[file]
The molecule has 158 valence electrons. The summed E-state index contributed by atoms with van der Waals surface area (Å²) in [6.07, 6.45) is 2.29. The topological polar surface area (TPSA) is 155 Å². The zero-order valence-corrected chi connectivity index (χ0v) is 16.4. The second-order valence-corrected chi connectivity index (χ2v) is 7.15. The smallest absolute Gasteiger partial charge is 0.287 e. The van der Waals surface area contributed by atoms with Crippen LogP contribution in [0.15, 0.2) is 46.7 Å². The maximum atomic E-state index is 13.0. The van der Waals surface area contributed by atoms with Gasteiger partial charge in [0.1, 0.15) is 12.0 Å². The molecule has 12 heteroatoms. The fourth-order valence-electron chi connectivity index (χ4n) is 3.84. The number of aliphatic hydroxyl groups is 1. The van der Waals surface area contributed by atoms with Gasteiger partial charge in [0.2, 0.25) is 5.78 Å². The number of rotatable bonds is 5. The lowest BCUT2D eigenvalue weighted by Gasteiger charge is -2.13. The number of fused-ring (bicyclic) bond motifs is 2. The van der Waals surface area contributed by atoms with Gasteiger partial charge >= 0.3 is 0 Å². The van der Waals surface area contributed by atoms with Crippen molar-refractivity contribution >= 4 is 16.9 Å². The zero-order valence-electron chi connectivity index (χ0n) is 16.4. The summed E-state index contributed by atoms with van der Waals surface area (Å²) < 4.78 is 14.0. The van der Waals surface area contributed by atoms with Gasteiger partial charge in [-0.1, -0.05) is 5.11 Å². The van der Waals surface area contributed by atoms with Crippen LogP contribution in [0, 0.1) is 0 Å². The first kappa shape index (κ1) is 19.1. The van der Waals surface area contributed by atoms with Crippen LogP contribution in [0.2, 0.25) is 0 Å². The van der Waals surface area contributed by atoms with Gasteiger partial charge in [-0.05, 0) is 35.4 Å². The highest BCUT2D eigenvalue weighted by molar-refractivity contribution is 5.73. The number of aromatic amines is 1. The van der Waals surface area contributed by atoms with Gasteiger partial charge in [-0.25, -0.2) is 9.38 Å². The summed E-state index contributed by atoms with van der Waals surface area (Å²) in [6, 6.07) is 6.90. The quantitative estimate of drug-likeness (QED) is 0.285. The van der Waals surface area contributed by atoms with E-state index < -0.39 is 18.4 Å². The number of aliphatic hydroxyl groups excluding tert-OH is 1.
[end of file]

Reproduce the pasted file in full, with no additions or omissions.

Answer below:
The molecule has 158 valence electrons. The summed E-state index contributed by atoms with van der Waals surface area (Å²) in [6.07, 6.45) is 2.29. The topological polar surface area (TPSA) is 155 Å². The zero-order valence-corrected chi connectivity index (χ0v) is 16.4. The second-order valence-corrected chi connectivity index (χ2v) is 7.15. The smallest absolute Gasteiger partial charge is 0.287 e. The van der Waals surface area contributed by atoms with Crippen LogP contribution in [0.15, 0.2) is 46.7 Å². The maximum atomic E-state index is 13.0. The van der Waals surface area contributed by atoms with Gasteiger partial charge in [0.1, 0.15) is 12.0 Å². The molecule has 12 heteroatoms. The fourth-order valence-electron chi connectivity index (χ4n) is 3.84. The number of aliphatic hydroxyl groups is 1. The van der Waals surface area contributed by atoms with Gasteiger partial charge in [0.2, 0.25) is 5.78 Å². The number of rotatable bonds is 5. The lowest BCUT2D eigenvalue weighted by Gasteiger charge is -2.13. The number of fused-ring (bicyclic) bond motifs is 2. The van der Waals surface area contributed by atoms with Gasteiger partial charge >= 0.3 is 0 Å². The van der Waals surface area contributed by atoms with Crippen molar-refractivity contribution >= 4 is 16.9 Å². The zero-order valence-electron chi connectivity index (χ0n) is 16.4. The summed E-state index contributed by atoms with van der Waals surface area (Å²) < 4.78 is 14.0. The van der Waals surface area contributed by atoms with Gasteiger partial charge in [-0.1, -0.05) is 5.11 Å². The van der Waals surface area contributed by atoms with Crippen LogP contribution in [0, 0.1) is 0 Å². The first kappa shape index (κ1) is 19.1. The van der Waals surface area contributed by atoms with Crippen LogP contribution in [0.2, 0.25) is 0 Å². The van der Waals surface area contributed by atoms with Gasteiger partial charge in [-0.05, 0) is 35.4 Å². The highest BCUT2D eigenvalue weighted by molar-refractivity contribution is 5.73. The number of aromatic amines is 1. The van der Waals surface area contributed by atoms with Gasteiger partial charge in [-0.25, -0.2) is 9.38 Å². The summed E-state index contributed by atoms with van der Waals surface area (Å²) in [6, 6.07) is 6.90. The quantitative estimate of drug-likeness (QED) is 0.285. The van der Waals surface area contributed by atoms with E-state index < -0.39 is 18.4 Å². The number of aliphatic hydroxyl groups excluding tert-OH is 1.